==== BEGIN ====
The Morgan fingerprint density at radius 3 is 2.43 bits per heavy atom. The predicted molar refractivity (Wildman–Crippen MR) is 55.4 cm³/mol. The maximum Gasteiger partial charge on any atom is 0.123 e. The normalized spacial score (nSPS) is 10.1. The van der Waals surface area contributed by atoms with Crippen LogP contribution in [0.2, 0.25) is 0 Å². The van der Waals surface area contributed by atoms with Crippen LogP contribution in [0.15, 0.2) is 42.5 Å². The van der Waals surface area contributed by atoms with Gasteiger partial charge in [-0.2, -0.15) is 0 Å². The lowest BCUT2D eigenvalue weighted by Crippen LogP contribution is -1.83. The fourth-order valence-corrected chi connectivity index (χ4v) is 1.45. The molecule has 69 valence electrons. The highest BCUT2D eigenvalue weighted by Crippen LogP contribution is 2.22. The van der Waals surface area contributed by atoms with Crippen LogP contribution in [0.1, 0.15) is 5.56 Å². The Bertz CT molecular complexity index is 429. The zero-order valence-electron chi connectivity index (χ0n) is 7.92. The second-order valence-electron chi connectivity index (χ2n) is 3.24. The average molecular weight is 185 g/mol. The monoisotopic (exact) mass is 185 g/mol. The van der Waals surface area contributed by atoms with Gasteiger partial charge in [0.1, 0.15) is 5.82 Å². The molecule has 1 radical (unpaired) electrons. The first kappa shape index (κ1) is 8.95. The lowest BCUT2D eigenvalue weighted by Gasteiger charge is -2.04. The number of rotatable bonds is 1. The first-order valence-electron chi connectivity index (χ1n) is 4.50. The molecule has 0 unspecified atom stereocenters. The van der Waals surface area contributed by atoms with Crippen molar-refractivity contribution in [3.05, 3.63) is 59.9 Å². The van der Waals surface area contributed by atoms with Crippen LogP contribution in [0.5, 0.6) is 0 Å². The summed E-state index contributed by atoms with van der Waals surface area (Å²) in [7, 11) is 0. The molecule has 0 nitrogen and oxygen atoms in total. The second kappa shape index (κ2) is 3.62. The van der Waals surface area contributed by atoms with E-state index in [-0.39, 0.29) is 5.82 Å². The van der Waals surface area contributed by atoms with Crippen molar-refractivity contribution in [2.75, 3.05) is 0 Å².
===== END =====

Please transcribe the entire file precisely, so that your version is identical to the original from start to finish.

The Morgan fingerprint density at radius 3 is 2.43 bits per heavy atom. The predicted molar refractivity (Wildman–Crippen MR) is 55.4 cm³/mol. The maximum Gasteiger partial charge on any atom is 0.123 e. The normalized spacial score (nSPS) is 10.1. The van der Waals surface area contributed by atoms with Crippen LogP contribution in [0.2, 0.25) is 0 Å². The van der Waals surface area contributed by atoms with Crippen LogP contribution in [0.15, 0.2) is 42.5 Å². The van der Waals surface area contributed by atoms with Gasteiger partial charge in [-0.2, -0.15) is 0 Å². The lowest BCUT2D eigenvalue weighted by Crippen LogP contribution is -1.83. The fourth-order valence-corrected chi connectivity index (χ4v) is 1.45. The molecule has 69 valence electrons. The highest BCUT2D eigenvalue weighted by Crippen LogP contribution is 2.22. The van der Waals surface area contributed by atoms with Crippen LogP contribution in [0.1, 0.15) is 5.56 Å². The Bertz CT molecular complexity index is 429. The zero-order valence-electron chi connectivity index (χ0n) is 7.92. The second-order valence-electron chi connectivity index (χ2n) is 3.24. The average molecular weight is 185 g/mol. The monoisotopic (exact) mass is 185 g/mol. The van der Waals surface area contributed by atoms with Gasteiger partial charge in [0.1, 0.15) is 5.82 Å². The molecule has 1 radical (unpaired) electrons. The first kappa shape index (κ1) is 8.95. The lowest BCUT2D eigenvalue weighted by Gasteiger charge is -2.04. The number of rotatable bonds is 1. The first-order valence-electron chi connectivity index (χ1n) is 4.50. The molecule has 0 unspecified atom stereocenters. The van der Waals surface area contributed by atoms with Crippen molar-refractivity contribution in [3.05, 3.63) is 59.9 Å². The van der Waals surface area contributed by atoms with Crippen LogP contribution in [0.5, 0.6) is 0 Å². The summed E-state index contributed by atoms with van der Waals surface area (Å²) in [7, 11) is 0. The molecule has 0 nitrogen and oxygen atoms in total. The second kappa shape index (κ2) is 3.62. The van der Waals surface area contributed by atoms with E-state index in [-0.39, 0.29) is 5.82 Å². The van der Waals surface area contributed by atoms with Crippen molar-refractivity contribution in [2.75, 3.05) is 0 Å².